Energy and Environmental Science
About: Energy and Environmental Science is an academic journal. The journal publishes majorly in the area(s): Catalysis & Electrolyte. It has an ISSN identifier of 1754-5692. Over the lifetime, 4422 publication(s) have been published receiving 686530 citation(s).
26 Aug 2011-Energy and Environmental Science
Abstract: Li-ion battery technology has become very important in recent years as these batteries show great promise as power sources that can lead us to the electric vehicle (EV) revolution. The development of new materials for Li-ion batteries is the focus of research in prominent groups in the field of materials science throughout the world. Li-ion batteries can be considered to be the most impressive success story of modern electrochemistry in the last two decades. They power most of today's portable devices, and seem to overcome the psychological barriers against the use of such high energy density devices on a larger scale for more demanding applications, such as EV. Since this field is advancing rapidly and attracting an increasing number of researchers, it is important to provide current and timely updates of this constantly changing technology. In this review, we describe the key aspects of Li-ion batteries: the basic science behind their operation, the most relevant components, anodes, cathodes, electrolyte solutions, as well as important future directions for R&D of advanced Li-ion batteries for demanding use, such as EV and load-leveling applications.
Topics: Battery (electricity) (50%)
08 Jun 2016-Energy and Environmental Science
Abstract: Today's best perovskite solar cells use a mixture of formamidinium and methylammonium as the monovalent cations. With the addition of inorganic cesium, the resulting triple cation perovskite compositions are thermally more stable, contain less phase impurities and are less sensitive to processing conditions. This enables more reproducible device performances to reach a stabilized power output of 21.1% and ∼18% after 250 hours under operational conditions. These properties are key for the industrialization of perovskite photovoltaics.
17 Apr 2014-Energy and Environmental Science
Abstract: Electrochemical energy storage technology is based on devices capable of exhibiting high energy density (batteries) or high power density (electrochemical capacitors). There is a growing need, for current and near-future applications, where both high energy and high power densities are required in the same material. Pseudocapacitance, a faradaic process involving surface or near surface redox reactions, offers a means of achieving high energy density at high charge–discharge rates. Here, we focus on the pseudocapacitive properties of transition metal oxides. First, we introduce pseudocapacitance and describe its electrochemical features. Then, we review the most relevant pseudocapacitive materials in aqueous and non-aqueous electrolytes. The major challenges for pseudocapacitive materials along with a future outlook are detailed at the end.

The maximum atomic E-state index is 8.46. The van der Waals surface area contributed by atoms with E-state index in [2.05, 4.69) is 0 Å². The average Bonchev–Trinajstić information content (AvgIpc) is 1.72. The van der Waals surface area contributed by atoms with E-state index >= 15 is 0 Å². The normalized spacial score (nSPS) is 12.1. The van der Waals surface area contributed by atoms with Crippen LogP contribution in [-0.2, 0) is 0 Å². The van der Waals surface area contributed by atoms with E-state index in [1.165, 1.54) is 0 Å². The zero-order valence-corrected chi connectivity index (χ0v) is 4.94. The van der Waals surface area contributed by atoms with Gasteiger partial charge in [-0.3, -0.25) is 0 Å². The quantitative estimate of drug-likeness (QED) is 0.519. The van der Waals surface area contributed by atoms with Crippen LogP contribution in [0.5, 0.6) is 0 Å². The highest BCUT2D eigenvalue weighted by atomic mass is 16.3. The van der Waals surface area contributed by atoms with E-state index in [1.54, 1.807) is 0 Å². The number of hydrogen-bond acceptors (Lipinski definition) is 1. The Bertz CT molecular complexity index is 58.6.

01 Mar 2012-Energy and Environmental Science
Abstract: Energy production and storage have become key issues concerning our welfare in daily life. Present challenges for batteries are twofold. In the first place, the increasing demand for powering systems of portable electronic devices and zero-emission vehicles stimulates research towards high energy and high voltage systems. In the second place, low cost batteries are required in order to advance towards smart electric grids that integrate discontinuous energy flow from renewable sources, optimizing the performance of clean energy sources. Na-ion batteries can be the key for the second point, because of the huge availability of sodium, its low price and the similarity of both Li and Na insertion chemistries. In spite of the lower energy density and voltage of Na-ion based technologies, they can be focused on applications where the weight and footprint requirement is less drastic, such as electrical grid storage. Much work has to be done in the field of Na-ion in order to catch up with Li-ion technology. Cathodic and anodic materials must be optimized, and new electrolytes will be the key point for Na-ion success. This review will gather the up-to-date knowledge about Na-ion battery materials, with the aim of providing a wide view of the systems that have already been explored and a starting point for the new research on this battery technology.
Giles E. Eperon1, Samuel D. Stranks1, Christopher Menelaou1, Michael B. Johnston1 +2 more•Institutions (1)
20 Feb 2014-Energy and Environmental Science
Abstract: Perovskite-based solar cells have attracted significant recent interest, with power conversion efficiencies in excess of 15% already superceding a number of established thin-film solar cell technologies. Most work has focused on a methylammonium lead trihalide perovskites, with a bandgaps of ∼1.55 eV and greater. Here, we explore the effect of replacing the methylammonium cation in this perovskite, and show that with the slightly larger formamidinium cation, we can synthesise formamidinium lead trihalide perovskites with a bandgap tunable between 1.48 and 2.23 eV. We take the 1.48 eV-bandgap perovskite as most suited for single junction solar cells, and demonstrate long-range electron and hole diffusion lengths in this material, making it suitable for planar heterojunction solar cells. We fabricate such devices, and due to the reduced bandgap we achieve high short-circuit currents of >23 mA cm−2, resulting in power conversion efficiencies of up to 14.2%, the highest efficiency yet for solution processed planar heterojunction perovskite solar cells. Formamidinium lead triiodide is hence promising as a new candidate for this class of solar cell.